# Honorary University Fellows

Professor Siu Man Keung received his BSc degree (double major in mathematics and physics) from HKU and a PhD in mathematics from Columbia University. After teaching for three years in the United States, he then returned to his alma mater in 1975, was promoted to Reader in 1992, and continued to teach and conduct research until his retirement in 2005.

Professor Siu has published research papers in mathematics and computer science, in history of mathematics and mathematics education, and several books in popularizing mathematics. In particular, he is most interested in integrating history of mathematics with the learning and teaching of mathematics, and has actively participated in an international community of History and Pedagogy of Mathematics since the mid-1980s.

In more recent years, he has extended his study to the role of mathematics in other areas of human endeavour. In particular, from 2006 to 2011 he collaborated with HKU colleagues in physics to conduct a workshop each year for school pupils, titled *Harmonies in Nature: A Dialogue Between Mathematics and Physics*. From 2000 to 2009 he devoted much of his time to teaching a course for undergraduates from all Faculties, titled *Mathematics: A Cultural Heritage*, in the tradition of liberal studies.

Citation delivered by Professor Sun KWOK, Dean of Science

Professor Siu Man Keung received his BSc degree (double major in mathematics and physics) from HKU and a PhD in mathematics from Columbia University.

Although many will know that he has spent a lifetime as both a student and teacher of mathematics at HKU, it is perhaps less well known that he has an interest in literature and languages as well.

And in today’s context, it is perhaps appropriate to reveal that Professor Siu feels that his life’s work can be best described in a quotation from the 14th century English poet, Geoffrey Chaucer.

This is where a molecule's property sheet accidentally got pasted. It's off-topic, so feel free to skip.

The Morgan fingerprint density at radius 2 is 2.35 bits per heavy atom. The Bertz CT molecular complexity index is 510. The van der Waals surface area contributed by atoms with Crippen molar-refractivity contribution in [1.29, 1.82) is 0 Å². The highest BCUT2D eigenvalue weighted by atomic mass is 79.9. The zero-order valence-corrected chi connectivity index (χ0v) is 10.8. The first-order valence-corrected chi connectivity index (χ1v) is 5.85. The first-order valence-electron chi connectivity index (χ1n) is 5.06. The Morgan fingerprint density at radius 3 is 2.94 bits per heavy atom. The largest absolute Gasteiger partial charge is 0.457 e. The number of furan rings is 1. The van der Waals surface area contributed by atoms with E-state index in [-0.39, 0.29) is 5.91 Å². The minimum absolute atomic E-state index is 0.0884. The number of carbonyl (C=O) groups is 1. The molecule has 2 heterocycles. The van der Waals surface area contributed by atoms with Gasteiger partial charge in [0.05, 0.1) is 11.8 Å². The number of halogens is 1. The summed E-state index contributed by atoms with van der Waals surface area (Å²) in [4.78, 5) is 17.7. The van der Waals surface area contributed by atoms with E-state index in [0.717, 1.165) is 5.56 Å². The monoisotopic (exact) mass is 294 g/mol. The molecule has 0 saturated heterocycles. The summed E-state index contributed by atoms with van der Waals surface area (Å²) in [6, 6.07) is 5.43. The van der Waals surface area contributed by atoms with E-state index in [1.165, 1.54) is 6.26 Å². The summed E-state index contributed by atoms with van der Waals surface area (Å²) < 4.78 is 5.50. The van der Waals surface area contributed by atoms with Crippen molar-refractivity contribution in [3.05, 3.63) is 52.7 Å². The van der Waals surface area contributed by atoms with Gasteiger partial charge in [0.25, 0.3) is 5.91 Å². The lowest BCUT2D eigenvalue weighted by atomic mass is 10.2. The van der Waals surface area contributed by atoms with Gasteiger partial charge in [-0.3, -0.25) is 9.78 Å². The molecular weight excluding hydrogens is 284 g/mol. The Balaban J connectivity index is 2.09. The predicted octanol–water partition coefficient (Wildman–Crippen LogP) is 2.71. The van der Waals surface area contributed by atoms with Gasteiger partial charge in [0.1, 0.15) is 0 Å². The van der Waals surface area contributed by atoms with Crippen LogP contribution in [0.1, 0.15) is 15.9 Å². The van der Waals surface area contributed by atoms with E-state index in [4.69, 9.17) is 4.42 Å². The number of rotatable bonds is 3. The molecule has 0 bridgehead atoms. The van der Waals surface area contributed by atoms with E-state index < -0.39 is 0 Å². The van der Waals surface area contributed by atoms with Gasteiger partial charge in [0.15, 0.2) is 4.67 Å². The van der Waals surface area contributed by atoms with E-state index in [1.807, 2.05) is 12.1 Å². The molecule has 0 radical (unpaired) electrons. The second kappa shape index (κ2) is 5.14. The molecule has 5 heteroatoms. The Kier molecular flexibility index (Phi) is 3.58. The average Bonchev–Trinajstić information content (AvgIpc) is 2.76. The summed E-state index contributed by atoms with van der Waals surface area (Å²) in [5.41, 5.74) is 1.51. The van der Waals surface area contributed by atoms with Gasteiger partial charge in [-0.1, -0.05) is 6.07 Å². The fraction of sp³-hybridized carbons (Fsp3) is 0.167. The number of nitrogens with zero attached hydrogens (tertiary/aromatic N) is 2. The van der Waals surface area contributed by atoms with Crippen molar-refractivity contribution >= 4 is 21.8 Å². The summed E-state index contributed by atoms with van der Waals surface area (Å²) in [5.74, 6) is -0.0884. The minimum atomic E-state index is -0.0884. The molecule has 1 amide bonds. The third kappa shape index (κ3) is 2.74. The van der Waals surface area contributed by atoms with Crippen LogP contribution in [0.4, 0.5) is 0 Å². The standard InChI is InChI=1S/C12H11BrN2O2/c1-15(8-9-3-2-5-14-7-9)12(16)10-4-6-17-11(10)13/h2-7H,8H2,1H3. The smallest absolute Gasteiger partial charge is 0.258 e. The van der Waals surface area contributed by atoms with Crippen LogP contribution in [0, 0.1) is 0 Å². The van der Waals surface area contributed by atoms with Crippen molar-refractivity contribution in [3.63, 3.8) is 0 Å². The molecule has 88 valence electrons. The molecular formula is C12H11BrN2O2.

For he says that, like the Oxford cleric in Chaucer’s *The Canterbury Tales*: “gladly would he learn, and gladly teach”.

*The Canterbury Tales* is essentially a story about a journey, and Professor Siu’s journey begins in 1963 as an undergraduate in the HKU Faculty of Science.

After graduating from HKU, Professor Siu taught for three years in the United States, and then returned to his *alma mater* in 1975.

He was promoted to Reader in 1992, and continued to teach and conduct research until his retirement in 2005.

Professor Siu has published research papers in mathematics and computer science, in history of mathematics and mathematics education, and several books in popularizing mathematics.

In particular, he is most interested in integrating history of mathematics with the learning and teaching of mathematics, and has actively participated in an international community of History and Pedagogy of Mathematics since the mid-1980s.

In more recent years, he has extended his study to the role of mathematics in other areas of human endeavour.

In particular, from 2006 to 2011 he collaborated with HKU colleagues in physics to conduct a workshop each year for school pupils, titled *Harmonies in Nature: A Dialogue Between Mathematics and Physics*.

From 2000 to 2009 he devoted much of his time to teaching a course for undergraduates from all Faculties, titled Mathematics: A Cultural Heritage, in the tradition of liberal studies.

Finally, perhaps it is not completely surprising that Professor Siu should turn to the arts for a way to describe his life’s work. In giving advice to undergrads fresh to the study of Mathematics at a university level, he has said (and I quote):

“Mathematics is where wild imagination and meticulous rigour can go hand in hand.” *1

The University and the discipline has certainly benefitted from Professor Siu’s lifetime of inspiring intellect and impressive imagination.

It gives me great pleasure, Mr Pro-Chancellor, to present Professor Siu Man Keung for the Honorary University Fellowship, in recognition of his contributions to Hong Kong and academia.

Notes

*1. ‘Some Advice to an Undergraduate on the Study of Mathematics’ (August 30, 2004) http://hkumath.hku.hk/~mks/some_advice_04.pdf (downloaded September 2011)